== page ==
Seconds is a 1966 sci-fi about a company that offers unhappy individuals the chance to be “reborn” as a different person. Arthur Hamilton (John Randolph) is such a man: an unfulfilled, middle-aged banker, until “The Company” turns him into a handsome artist named Wilson (Rock Hudson) – much to the confusion of the Beach Boys’ Brian Wilson, who apparently believed the movie to be messing with him personally.

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The concluding film in John Frankenheimer’s ‘paranoia trilogy’, Seconds was unloved upon release but has since been reappraised as an obscure masterpiece. This is probably because the downbeat existential sci-fi is both unpalatably bleak and way ahead of its time. The film’s deep suspicion of reality is shared not only by Frankenheimer’s The Manchurian Candidate, but more modern conspiracy movies that would appear at the end of the 20th century, such as Fight Club, The Game and The Matrix.

Meanwhile, the middle-aged fantasy gone wrong feels like a Charlie Kaufman film. Scenes in which Arthur is guided into the back of a meat-packing lorry that drives him to The Company’s disorienting office, where a man in a suit casually explains the bizarre procedure while eating some chicken, would feel right at home in Being John Malkovich or Eternal Sunshine of the Spotless Mind.

EmiT6O3At the same time, the film reflects the paranoia of 1960s America: a nation reeling from McCarthyism and on the brink of cultural revolution – the Summer of Love would occur the following year. Several of the actors, including Randolph, had been on the Hollywood blacklist for suspected Communist sympathies.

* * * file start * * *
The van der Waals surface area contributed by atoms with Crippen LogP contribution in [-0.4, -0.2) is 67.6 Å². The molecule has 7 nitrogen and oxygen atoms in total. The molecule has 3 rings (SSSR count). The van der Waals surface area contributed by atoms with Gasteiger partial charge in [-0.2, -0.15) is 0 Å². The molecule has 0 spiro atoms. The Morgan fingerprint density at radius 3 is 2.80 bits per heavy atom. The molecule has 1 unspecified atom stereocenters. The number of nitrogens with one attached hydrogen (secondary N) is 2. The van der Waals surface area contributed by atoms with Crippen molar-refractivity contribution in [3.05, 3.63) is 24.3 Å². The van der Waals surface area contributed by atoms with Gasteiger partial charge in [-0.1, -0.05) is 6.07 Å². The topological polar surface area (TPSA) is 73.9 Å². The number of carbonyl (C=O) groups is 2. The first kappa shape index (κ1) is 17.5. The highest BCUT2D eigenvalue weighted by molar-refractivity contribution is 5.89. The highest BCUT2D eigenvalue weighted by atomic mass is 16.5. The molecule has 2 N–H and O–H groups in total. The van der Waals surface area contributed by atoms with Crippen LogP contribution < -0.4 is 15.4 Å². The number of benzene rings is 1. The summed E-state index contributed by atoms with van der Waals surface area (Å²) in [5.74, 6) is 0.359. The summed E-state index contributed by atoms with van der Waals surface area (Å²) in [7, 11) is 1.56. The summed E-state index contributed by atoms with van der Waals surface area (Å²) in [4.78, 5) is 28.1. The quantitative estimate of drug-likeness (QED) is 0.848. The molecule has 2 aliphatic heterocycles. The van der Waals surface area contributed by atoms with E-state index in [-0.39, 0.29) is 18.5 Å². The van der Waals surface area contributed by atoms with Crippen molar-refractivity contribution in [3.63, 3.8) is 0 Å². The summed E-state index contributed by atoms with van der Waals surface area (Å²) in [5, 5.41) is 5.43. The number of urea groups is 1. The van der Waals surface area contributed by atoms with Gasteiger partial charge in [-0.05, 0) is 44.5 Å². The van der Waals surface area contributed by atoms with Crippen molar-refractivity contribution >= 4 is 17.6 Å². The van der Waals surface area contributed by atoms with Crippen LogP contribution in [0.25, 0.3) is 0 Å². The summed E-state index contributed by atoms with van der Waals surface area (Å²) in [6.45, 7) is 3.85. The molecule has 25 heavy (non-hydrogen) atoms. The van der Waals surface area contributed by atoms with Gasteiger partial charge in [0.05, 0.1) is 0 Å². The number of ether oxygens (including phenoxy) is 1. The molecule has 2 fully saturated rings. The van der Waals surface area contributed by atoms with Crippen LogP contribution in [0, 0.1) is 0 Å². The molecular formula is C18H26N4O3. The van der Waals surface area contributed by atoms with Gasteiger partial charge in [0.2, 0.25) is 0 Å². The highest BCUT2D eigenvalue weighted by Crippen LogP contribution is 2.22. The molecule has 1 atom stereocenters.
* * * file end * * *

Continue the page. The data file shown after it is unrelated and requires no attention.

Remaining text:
Seconds feels equally subversive from an aesthetic perspective, combining expressionist, film noir and French New Wave influences to dizzying effect. This is amplified by James Wong Howe’s woozy cinematography, Jerry Goldsmith’s imposing score, Saul Bass’ opening titles and Rock Hudson’s perplexed performance – an unusual arthouse role for the Hollywood hunk, perhaps bringing his own closeted homosexuality to the existentially trapped character.

A radical piece of ’60s countercultural cinema, Seconds offers a paranoid and petrified picture of human desire, the illusion of choice and the Sisyphean task of chasing fulfilment – life as a perpetual system of control. If that all sounds too bleak, take solace in the scene in which Wilson gets drunk, which almost reaches the level of the best drinking movies: Withnail & IWho’s Afraid of Virginia Woolf; Downfall.

One response to “Seconds

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